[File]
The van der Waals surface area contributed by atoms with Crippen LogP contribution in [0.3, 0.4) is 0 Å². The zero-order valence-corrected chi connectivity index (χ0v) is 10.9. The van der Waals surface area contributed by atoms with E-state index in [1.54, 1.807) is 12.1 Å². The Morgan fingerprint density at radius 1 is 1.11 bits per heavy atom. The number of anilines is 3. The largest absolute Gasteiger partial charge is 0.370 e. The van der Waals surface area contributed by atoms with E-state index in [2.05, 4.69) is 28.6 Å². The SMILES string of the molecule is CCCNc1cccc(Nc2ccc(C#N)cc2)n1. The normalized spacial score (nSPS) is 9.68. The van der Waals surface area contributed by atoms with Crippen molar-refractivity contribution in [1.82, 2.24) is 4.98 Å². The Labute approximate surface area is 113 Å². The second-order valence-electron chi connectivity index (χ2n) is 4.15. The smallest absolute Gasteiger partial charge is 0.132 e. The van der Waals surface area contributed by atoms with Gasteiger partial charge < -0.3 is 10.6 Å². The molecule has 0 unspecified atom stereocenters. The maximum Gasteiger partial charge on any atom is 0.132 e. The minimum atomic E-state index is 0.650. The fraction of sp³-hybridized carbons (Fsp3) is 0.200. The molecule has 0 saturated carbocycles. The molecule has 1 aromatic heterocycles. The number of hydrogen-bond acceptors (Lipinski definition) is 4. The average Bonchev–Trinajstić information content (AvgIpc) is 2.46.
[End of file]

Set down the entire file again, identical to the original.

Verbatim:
The van der Waals surface area contributed by atoms with Crippen LogP contribution in [0.3, 0.4) is 0 Å². The zero-order valence-corrected chi connectivity index (χ0v) is 10.9. The van der Waals surface area contributed by atoms with E-state index in [1.54, 1.807) is 12.1 Å². The Morgan fingerprint density at radius 1 is 1.11 bits per heavy atom. The number of anilines is 3. The largest absolute Gasteiger partial charge is 0.370 e. The van der Waals surface area contributed by atoms with E-state index in [2.05, 4.69) is 28.6 Å². The SMILES string of the molecule is CCCNc1cccc(Nc2ccc(C#N)cc2)n1. The normalized spacial score (nSPS) is 9.68. The van der Waals surface area contributed by atoms with Crippen molar-refractivity contribution in [1.82, 2.24) is 4.98 Å². The Labute approximate surface area is 113 Å². The second-order valence-electron chi connectivity index (χ2n) is 4.15. The smallest absolute Gasteiger partial charge is 0.132 e. The van der Waals surface area contributed by atoms with Gasteiger partial charge < -0.3 is 10.6 Å². The molecule has 0 unspecified atom stereocenters. The maximum Gasteiger partial charge on any atom is 0.132 e. The minimum atomic E-state index is 0.650. The fraction of sp³-hybridized carbons (Fsp3) is 0.200. The molecule has 0 saturated carbocycles. The molecule has 1 aromatic heterocycles. The number of hydrogen-bond acceptors (Lipinski definition) is 4. The average Bonchev–Trinajstić information content (AvgIpc) is 2.46.